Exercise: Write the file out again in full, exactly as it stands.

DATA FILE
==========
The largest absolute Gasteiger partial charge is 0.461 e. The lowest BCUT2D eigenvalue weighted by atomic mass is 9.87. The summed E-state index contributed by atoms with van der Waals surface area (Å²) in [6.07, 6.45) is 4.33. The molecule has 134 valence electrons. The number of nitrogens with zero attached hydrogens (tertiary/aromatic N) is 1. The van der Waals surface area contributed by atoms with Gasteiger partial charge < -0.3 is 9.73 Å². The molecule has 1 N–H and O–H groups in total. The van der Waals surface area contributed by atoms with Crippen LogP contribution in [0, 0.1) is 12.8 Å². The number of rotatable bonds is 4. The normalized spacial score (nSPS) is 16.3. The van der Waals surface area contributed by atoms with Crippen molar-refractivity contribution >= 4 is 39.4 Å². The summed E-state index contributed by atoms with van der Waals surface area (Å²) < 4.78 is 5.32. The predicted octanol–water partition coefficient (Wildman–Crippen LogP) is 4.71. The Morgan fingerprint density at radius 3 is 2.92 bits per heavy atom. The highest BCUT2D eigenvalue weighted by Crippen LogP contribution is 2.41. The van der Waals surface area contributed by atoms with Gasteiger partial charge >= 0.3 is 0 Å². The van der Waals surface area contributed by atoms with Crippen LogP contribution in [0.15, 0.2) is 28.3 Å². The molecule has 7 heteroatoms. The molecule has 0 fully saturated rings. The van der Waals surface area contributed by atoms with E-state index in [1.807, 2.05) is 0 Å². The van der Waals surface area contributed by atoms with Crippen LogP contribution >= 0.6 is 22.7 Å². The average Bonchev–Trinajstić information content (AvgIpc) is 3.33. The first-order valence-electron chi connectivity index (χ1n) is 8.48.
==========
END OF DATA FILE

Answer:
The largest absolute Gasteiger partial charge is 0.461 e. The lowest BCUT2D eigenvalue weighted by atomic mass is 9.87. The summed E-state index contributed by atoms with van der Waals surface area (Å²) in [6.07, 6.45) is 4.33. The molecule has 134 valence electrons. The number of nitrogens with zero attached hydrogens (tertiary/aromatic N) is 1. The van der Waals surface area contributed by atoms with Gasteiger partial charge < -0.3 is 9.73 Å². The molecule has 1 N–H and O–H groups in total. The van der Waals surface area contributed by atoms with Crippen LogP contribution in [0, 0.1) is 12.8 Å². The number of rotatable bonds is 4. The normalized spacial score (nSPS) is 16.3. The van der Waals surface area contributed by atoms with Crippen molar-refractivity contribution >= 4 is 39.4 Å². The summed E-state index contributed by atoms with van der Waals surface area (Å²) < 4.78 is 5.32. The predicted octanol–water partition coefficient (Wildman–Crippen LogP) is 4.71. The Morgan fingerprint density at radius 3 is 2.92 bits per heavy atom. The highest BCUT2D eigenvalue weighted by Crippen LogP contribution is 2.41. The van der Waals surface area contributed by atoms with Gasteiger partial charge >= 0.3 is 0 Å². The van der Waals surface area contributed by atoms with Crippen LogP contribution in [0.15, 0.2) is 28.3 Å². The molecule has 7 heteroatoms. The molecule has 0 fully saturated rings. The van der Waals surface area contributed by atoms with E-state index in [1.807, 2.05) is 0 Å². The van der Waals surface area contributed by atoms with Crippen LogP contribution >= 0.6 is 22.7 Å². The average Bonchev–Trinajstić information content (AvgIpc) is 3.33. The first-order valence-electron chi connectivity index (χ1n) is 8.48.